Dr. Karin Hoelzer has been awarded a Young Investigator Award and will present her research at the 2008 Merck-Merial NIH Scholars Symposium in August. Hoelzer, a graduate research assistant at the Baker Institute for Animal Health, will offer "The road to viral emergence - understanding the emergence of canine parvovirus," which is based on research conducted in the laboratory of Colin Parrish and in close collaboration with Professor of Biology Edward Holmes from Pennsylvania State University. <more>

Dr. Looneydot Dr. Andrea Looney lead author in JAVMA. - July 10, 2008

Between 8 and 12 million cats and dogs will be abandoned to shelters in 2008; 5 to 9 million will be euthanized because there are not enough homes for them, according to the American Society for the Prevention of Cruelty to Animals (ASPCA). <more>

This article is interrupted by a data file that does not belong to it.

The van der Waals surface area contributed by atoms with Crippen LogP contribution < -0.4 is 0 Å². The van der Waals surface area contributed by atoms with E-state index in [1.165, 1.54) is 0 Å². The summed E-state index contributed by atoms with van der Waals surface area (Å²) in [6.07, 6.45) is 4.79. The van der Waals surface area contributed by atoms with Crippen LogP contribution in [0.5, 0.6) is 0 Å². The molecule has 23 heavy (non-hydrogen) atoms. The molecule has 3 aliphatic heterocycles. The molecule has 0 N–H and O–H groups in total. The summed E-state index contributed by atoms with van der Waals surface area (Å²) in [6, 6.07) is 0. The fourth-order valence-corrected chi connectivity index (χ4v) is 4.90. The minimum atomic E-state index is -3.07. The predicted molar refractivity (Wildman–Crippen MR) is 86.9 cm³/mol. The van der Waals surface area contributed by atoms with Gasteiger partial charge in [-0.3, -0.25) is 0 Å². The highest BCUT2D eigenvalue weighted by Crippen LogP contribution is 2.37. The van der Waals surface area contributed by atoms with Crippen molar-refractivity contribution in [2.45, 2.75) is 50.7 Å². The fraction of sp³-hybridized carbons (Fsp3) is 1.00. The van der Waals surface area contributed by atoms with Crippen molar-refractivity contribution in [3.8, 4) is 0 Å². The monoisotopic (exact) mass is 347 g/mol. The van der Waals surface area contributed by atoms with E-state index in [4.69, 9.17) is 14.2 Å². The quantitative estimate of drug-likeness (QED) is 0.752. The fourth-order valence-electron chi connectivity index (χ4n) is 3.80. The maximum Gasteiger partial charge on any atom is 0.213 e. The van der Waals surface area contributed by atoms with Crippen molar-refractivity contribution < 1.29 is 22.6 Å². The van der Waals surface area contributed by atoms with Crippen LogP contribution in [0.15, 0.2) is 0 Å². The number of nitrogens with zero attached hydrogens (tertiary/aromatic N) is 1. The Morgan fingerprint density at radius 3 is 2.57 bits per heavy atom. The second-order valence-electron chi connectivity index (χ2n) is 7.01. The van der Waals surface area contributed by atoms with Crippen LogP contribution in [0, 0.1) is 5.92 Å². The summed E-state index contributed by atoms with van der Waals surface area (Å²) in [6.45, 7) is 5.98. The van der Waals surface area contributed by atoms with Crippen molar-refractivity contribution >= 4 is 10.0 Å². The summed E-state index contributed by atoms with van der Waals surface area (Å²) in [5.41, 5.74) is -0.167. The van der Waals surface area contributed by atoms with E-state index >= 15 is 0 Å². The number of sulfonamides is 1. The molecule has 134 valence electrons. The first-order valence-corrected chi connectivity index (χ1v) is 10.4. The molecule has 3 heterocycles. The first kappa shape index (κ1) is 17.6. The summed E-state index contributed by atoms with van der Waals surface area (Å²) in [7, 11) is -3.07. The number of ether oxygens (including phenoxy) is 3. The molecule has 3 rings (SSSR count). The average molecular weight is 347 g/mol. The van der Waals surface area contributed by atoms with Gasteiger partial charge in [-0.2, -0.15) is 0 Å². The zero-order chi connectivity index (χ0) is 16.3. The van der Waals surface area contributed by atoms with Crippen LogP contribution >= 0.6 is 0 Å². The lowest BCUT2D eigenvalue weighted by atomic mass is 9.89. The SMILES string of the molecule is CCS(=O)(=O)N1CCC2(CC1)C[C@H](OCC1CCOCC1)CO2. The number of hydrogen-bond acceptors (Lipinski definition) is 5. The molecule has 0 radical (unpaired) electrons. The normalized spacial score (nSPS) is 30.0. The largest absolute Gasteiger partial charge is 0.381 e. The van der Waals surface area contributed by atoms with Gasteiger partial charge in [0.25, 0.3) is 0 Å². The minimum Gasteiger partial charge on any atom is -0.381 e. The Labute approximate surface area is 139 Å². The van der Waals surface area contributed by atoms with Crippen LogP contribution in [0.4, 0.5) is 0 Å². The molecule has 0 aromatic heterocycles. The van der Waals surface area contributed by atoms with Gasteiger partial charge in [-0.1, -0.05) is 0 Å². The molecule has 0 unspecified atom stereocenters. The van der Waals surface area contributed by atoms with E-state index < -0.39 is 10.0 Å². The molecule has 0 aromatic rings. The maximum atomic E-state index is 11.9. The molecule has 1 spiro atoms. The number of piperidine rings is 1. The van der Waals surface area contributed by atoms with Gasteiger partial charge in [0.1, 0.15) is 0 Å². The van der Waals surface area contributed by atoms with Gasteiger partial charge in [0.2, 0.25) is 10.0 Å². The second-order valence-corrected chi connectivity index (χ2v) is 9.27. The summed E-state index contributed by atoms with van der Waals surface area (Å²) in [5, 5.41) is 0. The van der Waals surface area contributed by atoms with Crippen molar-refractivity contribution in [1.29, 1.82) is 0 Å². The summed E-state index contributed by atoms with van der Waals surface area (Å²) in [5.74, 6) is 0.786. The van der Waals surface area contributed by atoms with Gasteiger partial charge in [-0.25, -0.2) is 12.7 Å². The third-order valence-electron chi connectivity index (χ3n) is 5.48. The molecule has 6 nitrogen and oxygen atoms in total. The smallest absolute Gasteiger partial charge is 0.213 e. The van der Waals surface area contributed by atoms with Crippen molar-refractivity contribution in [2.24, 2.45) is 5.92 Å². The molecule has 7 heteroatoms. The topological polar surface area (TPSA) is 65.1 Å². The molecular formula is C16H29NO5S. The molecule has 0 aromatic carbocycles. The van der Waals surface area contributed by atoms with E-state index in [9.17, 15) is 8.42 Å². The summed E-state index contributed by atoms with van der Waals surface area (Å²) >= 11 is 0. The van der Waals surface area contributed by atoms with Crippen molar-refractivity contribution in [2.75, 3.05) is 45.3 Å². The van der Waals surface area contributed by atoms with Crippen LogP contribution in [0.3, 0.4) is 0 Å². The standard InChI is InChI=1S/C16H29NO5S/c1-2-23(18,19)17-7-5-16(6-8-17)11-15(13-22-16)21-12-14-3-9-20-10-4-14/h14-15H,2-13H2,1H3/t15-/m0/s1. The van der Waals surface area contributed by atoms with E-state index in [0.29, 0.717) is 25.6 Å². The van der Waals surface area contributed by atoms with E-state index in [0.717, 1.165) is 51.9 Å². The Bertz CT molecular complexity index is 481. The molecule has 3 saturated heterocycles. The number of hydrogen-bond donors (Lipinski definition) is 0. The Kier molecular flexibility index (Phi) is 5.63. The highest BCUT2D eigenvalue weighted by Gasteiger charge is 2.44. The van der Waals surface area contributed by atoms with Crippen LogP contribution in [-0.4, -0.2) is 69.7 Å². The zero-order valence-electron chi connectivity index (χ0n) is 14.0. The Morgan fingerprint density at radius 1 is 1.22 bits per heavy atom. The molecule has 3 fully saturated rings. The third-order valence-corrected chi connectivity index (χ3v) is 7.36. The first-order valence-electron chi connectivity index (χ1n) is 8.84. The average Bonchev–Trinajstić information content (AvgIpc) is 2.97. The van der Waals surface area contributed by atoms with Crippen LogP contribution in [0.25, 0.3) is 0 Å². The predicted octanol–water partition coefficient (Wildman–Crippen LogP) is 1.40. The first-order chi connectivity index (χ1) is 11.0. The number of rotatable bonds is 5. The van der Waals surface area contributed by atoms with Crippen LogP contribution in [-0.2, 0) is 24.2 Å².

dot 2008-09 Awards Announced for the NIH/Fogarty International Clinical Research Scholars Program
- July 1, 2008

The NIH/Fogarty International Clinical Research Scholars Program (FICRS) is pleased to announce that Rebecca Mans Mitchell and Barbara Szonyi of Cornell University have been selected as scholars for the 2008-2009 class. <more>

dot Resident Research Award - July 1, 2008

Dr. Sophy Jesty, resident in cardiology at Cornell's College of Veterinary Medicine, earned the American College of Veterinary Internal Medicine (ACVIM) 2008 Resident Research Award at the organization's annual conference held in San Antonio, TX, in June. Her research presentation was titled, "Cardiomyocyte Calcium Transients in German Shepherd Dogs with Inherited Ventricular Arrhythmias." <more>

dot NIH funds two Veterinary Medicine clinical research programs
- June 26, 2008

Cornell University's College of Veterinary Medicines clinical research program will receive $1,000,000 in NIH funding over the next four years. The funding will support two initiatives: the DNA Bank and common variable immunodeficiency in horses. <more>